6 Tips to Free Yourself from Your Car
Written by Michael Graham Richard, a Treehugger blogger
Today is World Carfree Day, and to celebrate, here are 6 ways (well, 5 and a half, depending how you count the last one) to leave your car behind… And I’m not talking about just for one day! Try it as a lifestyle change and see how you like it.
Do You Want to Go Car Free?
We often write about how our society is too car-centric, and while it’s important to improve cars so they’re orders of magnitude greener (because they aren’t going away anytime soon), it’s also crucial to have a wide variety of alternatives to the automobile. What are these alternatives? To some of you they might be obvious — you might use some of them every day — but to others who are just starting to try to reduce their dependence on cars, an overview of what’s out there will be useful. Here we go!
Probably the most obvious choice, the bus can either be a great way to get around or a nightmare, depending on where you live. Sadly, in many places there’s been a comparatively small investment in bus transit compared to the money that goes into the infrastructure used by cars.
One way to make the bus more attractive is to create more reserved lanes and bus rapid transit (BRT) systems (check out Curitiba’s BRT: 2.3 million passengers/day). If buses have to spend too much time using the same lanes as cars, they just end up swallowed up by the masses of cars during peak traffic times and there’s very little benefit to taking the bus. But if they can bypass all that, a lot more people will use them.
2. Rail (Light, High-Speed, Underground, etc)
The other big player in public transit, rail tends to be more expensive than bus systems, but it has other benefits, like not sharing the road with cars and trucks and it is easier to electrify (making its operation greener).
Ideally, all cities of a certain size would have light-rail/subways within the city limits, and high-speed rail would link big cities so that people and freight could use it as an alternative to airplanes and trucks.
A national survey of Americans shows broad support for more investments in public transit (which means primarily buses, mentioned above, and various types of rail), and a National Household Travel Survey (NHTS) shows that there’s been a 23.5% increase in the share of trips done using transit.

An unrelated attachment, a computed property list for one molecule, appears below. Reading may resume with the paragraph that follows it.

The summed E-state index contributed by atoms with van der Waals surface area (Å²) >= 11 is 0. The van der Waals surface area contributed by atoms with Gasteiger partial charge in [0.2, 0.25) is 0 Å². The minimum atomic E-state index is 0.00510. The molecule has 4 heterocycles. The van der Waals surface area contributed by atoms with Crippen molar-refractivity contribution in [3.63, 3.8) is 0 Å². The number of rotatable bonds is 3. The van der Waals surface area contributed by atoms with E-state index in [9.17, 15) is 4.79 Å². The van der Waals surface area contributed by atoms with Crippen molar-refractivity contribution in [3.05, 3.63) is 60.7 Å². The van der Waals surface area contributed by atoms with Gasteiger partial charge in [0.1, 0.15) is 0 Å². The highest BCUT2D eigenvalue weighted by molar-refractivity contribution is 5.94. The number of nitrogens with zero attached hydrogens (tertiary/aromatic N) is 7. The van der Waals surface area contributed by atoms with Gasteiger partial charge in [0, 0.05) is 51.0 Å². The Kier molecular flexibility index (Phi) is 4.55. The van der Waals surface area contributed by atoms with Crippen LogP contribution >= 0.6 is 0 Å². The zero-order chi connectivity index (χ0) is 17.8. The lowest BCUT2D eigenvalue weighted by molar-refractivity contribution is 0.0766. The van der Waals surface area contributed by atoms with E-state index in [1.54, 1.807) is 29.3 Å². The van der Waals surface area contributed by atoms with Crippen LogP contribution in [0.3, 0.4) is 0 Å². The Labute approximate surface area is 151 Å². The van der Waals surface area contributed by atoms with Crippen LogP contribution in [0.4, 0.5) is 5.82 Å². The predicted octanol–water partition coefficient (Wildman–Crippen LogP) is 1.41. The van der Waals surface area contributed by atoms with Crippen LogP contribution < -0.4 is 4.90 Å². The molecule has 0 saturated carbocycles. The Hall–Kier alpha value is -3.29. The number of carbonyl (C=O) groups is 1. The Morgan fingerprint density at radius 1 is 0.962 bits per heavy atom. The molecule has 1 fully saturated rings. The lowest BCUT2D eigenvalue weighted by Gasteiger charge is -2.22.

Ok, “duh” you say. But with this one, the problem needs to be looked at from a different angle. Here the decision isn’t just to walk or not, because we’re pretty limited in speed and range and many people can have all the motivation they want, if they live many miles from where they’re going and they have to cross many freeways to get there, it’s not going to happen.
The decision here is, on the individual level, whether it’s possible to change where you live to make walking a more realistic option. Living closer to the office and family & friends is the best way to reduce the amount of time you spend in a car. Most of the time this means a combination of walking, biking, and public transit.
On the societal level, the decision we need to make is to design cities and neighborhood so it’s easier to walk. New urbanism has a lot of tools for this, we just need to use them.
Bikes! Another obvious choice, but a lot could be done to get more mileage out of it (pun intended). We know that bicycles could play a huge role in many big cities – places like Copenhagen and Amsterdam have shown it to us – yet bike culture is only starting to get going in most places, and we’re far from the much talked about critical mass. Some cities are investing more in bike infrastructure (things like safe bike parkings, bike boulevards, bike-sharing programs, and physically separated bike lanes), but it’s still relatively marginal.
Let’s hope that transportation secretary Ray LaHood really means what he said, and that other officials around the world will pay attention…
Not everybody can do this, and some bosses still resist it, but if it can work for you, it’s a great way to cut on your car use.
Telecommuting doesn’t only have advantages, and the relative isolation isn’t for everybody, but a smaller environmental footprint is certainly one of them.
This one might seem like cheating, but hear me out; car-sharing can actually kind of be an alternative to the car. Owning the car, that is. It’s been shown time and time again that car-sharing members tend to drive less often than it they owned a car, and they plan their trips better, leading to less wasted fuel.
Paying for each car trip you make is a powerful incentive to use alternatives, even if the total amount of money it costs you is a lot less than if you actually owned a car.
There’s some good news on that front: Car-Sharing Membership Grew by 117% in North-America Between 2007-2009.
This post was originally published by Treehugger.
Photo from epSos.de via flickr creative commons